Emma (Emilia Jones) and her mother (Sienna Guillory) have escaped her violent brother (Oliver Coopersmith) by fleeing into the nearby forest, but he is too cunning for them and catches up, leaving Emma to look on helplessly as he savagely beats up his mother, leaving her for dead and setting off in search of his sister, unaware of her observing his crime. She goes over once the coast is clear and revives her parent, who is injured but able to walk, and they manage to make it back to their house where they do as much packing as they can and then take off in the family taxi, Emma doing the driving. Eventually they end up in Wales, the countryside, and a religious retreat left unused for the off-season - but the brother is still searching.
Nuclear got its name from the nuclear power station, decommissioned, that stood in the landscape the characters existed in, a genuine location that director Catherine Linstrum made the best of. Although the film's concerns with mental illness were very current for the era it was released, its language and texture were something of an earlier vintage: if you were at all familiar with the hauntology that dominated certain realms of pop culture in the late nineteen-sixties to the early eighties, especially in Britain, then you would recognise the trappings of this film and the manner in which they were implemented. Yet this was not strictly a horror movie, just as all hauntology was not necessarily in the genre, be that a public information film or children's drama serial.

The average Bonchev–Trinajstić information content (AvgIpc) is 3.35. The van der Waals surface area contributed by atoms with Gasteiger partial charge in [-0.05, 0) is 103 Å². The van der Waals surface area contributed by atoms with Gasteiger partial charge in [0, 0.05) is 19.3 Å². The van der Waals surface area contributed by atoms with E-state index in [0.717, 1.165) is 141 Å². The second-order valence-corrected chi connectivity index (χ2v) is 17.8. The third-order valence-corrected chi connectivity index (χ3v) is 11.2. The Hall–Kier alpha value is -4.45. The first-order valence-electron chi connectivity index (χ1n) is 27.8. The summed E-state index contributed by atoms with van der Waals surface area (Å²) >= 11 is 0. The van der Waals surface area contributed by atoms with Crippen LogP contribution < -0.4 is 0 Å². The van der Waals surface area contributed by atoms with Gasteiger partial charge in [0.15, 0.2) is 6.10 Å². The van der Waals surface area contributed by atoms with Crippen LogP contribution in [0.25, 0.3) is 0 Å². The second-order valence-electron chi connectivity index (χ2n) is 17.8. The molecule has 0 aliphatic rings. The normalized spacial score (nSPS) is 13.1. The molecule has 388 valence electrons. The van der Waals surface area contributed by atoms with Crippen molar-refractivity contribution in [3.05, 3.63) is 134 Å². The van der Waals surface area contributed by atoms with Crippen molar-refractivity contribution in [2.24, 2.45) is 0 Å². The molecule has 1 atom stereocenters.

So do not expect Nuclear to be a direct successor to The Changes, Children of the Stones or The Spirit of Dark and Lonely Water, despite the echoes of that material in the warp and weft of the rural, nightmarish and uncanny atmosphere Linstrum cultivated. You could term this a fantasy in light of how a couple of twists went, but there were no ghosts as such, for this was where the mental imbalance registered, most obviously in the brother character, but also in the trauma and possible brain injuries of Emma and her mother that he has doled out to them. Emma relates a sorry tale of how her older half-sibling smashed her against a wall when she was eight years old - she is fourteen now - that needed hospital treatment and a prison term for her attacker. But somehow he is out and needing to exact revenge.
Precisely how this state of affairs ended up so badly is not delved into, we catch up more or less in media res and follow Emma and her mother to the retreat, but the unnamed parent is suffering from hallucinations (or are they?) of a Japanese lady (Noriko Sakura) indicating things are not going too well, not that we could not have worked that out before. She confides in her daughter, who sadly is having to take on responsibilities beyond her years, that she feels something awful will happen, only to be reminded that something awful already has happened, summing up post-traumatic stress neatly and bluntly. Meanwhile Emma escapes from the house during the day to strike up a friendship with apparently the only other soul around, daredevil climber George MacKay who wants to add to his collection of online footage, so has his sights set on the power station; he is the brother she should have had, supportive, a bit reckless, but a friend she desperately needs. If it ended a little pat, the moody, lonely feeling throughout was very well conveyed. Much sad cello music by Stephen McKeon.